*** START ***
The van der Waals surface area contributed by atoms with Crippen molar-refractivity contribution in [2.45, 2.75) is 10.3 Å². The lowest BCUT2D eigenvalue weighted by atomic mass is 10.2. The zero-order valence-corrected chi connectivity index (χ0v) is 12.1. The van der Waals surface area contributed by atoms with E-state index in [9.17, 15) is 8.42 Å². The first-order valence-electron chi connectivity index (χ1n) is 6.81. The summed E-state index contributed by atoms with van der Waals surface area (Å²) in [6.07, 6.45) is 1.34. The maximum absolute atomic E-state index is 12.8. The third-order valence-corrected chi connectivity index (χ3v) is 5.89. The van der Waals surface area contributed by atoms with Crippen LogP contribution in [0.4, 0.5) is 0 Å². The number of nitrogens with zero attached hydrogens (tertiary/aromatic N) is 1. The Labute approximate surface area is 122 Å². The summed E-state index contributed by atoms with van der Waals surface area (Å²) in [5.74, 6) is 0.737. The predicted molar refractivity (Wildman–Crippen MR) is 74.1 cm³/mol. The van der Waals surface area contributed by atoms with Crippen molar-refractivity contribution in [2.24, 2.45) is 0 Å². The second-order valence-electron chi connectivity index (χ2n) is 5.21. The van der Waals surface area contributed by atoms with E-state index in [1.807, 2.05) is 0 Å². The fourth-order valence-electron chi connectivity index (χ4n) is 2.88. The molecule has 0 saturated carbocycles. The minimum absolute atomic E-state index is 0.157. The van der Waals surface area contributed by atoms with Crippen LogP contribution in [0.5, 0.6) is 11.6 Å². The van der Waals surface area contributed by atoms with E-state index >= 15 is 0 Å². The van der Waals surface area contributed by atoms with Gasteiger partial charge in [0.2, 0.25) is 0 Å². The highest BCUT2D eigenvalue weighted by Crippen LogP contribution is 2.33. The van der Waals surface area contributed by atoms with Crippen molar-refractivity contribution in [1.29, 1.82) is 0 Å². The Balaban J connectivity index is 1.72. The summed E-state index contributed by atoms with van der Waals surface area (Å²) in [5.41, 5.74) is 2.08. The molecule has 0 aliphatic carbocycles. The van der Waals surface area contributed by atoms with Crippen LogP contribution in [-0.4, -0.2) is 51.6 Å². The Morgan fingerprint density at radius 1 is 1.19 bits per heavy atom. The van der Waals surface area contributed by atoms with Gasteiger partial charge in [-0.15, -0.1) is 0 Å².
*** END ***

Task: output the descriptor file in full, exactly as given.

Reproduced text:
The van der Waals surface area contributed by atoms with Crippen molar-refractivity contribution in [2.45, 2.75) is 10.3 Å². The lowest BCUT2D eigenvalue weighted by atomic mass is 10.2. The zero-order valence-corrected chi connectivity index (χ0v) is 12.1. The van der Waals surface area contributed by atoms with E-state index in [9.17, 15) is 8.42 Å². The first-order valence-electron chi connectivity index (χ1n) is 6.81. The summed E-state index contributed by atoms with van der Waals surface area (Å²) in [6.07, 6.45) is 1.34. The maximum absolute atomic E-state index is 12.8. The third-order valence-corrected chi connectivity index (χ3v) is 5.89. The van der Waals surface area contributed by atoms with Crippen LogP contribution in [0.4, 0.5) is 0 Å². The number of nitrogens with zero attached hydrogens (tertiary/aromatic N) is 1. The Labute approximate surface area is 122 Å². The summed E-state index contributed by atoms with van der Waals surface area (Å²) in [5.74, 6) is 0.737. The predicted molar refractivity (Wildman–Crippen MR) is 74.1 cm³/mol. The van der Waals surface area contributed by atoms with Crippen molar-refractivity contribution in [2.24, 2.45) is 0 Å². The second-order valence-electron chi connectivity index (χ2n) is 5.21. The van der Waals surface area contributed by atoms with E-state index in [1.807, 2.05) is 0 Å². The fourth-order valence-electron chi connectivity index (χ4n) is 2.88. The molecule has 0 saturated carbocycles. The minimum absolute atomic E-state index is 0.157. The van der Waals surface area contributed by atoms with Crippen LogP contribution in [0.5, 0.6) is 11.6 Å². The van der Waals surface area contributed by atoms with E-state index >= 15 is 0 Å². The van der Waals surface area contributed by atoms with Gasteiger partial charge in [0.2, 0.25) is 0 Å². The highest BCUT2D eigenvalue weighted by Crippen LogP contribution is 2.33. The van der Waals surface area contributed by atoms with Crippen molar-refractivity contribution in [1.29, 1.82) is 0 Å². The Balaban J connectivity index is 1.72. The summed E-state index contributed by atoms with van der Waals surface area (Å²) in [5.41, 5.74) is 2.08. The molecule has 0 aliphatic carbocycles. The van der Waals surface area contributed by atoms with Crippen LogP contribution in [-0.4, -0.2) is 51.6 Å². The Morgan fingerprint density at radius 1 is 1.19 bits per heavy atom. The van der Waals surface area contributed by atoms with Gasteiger partial charge in [-0.15, -0.1) is 0 Å².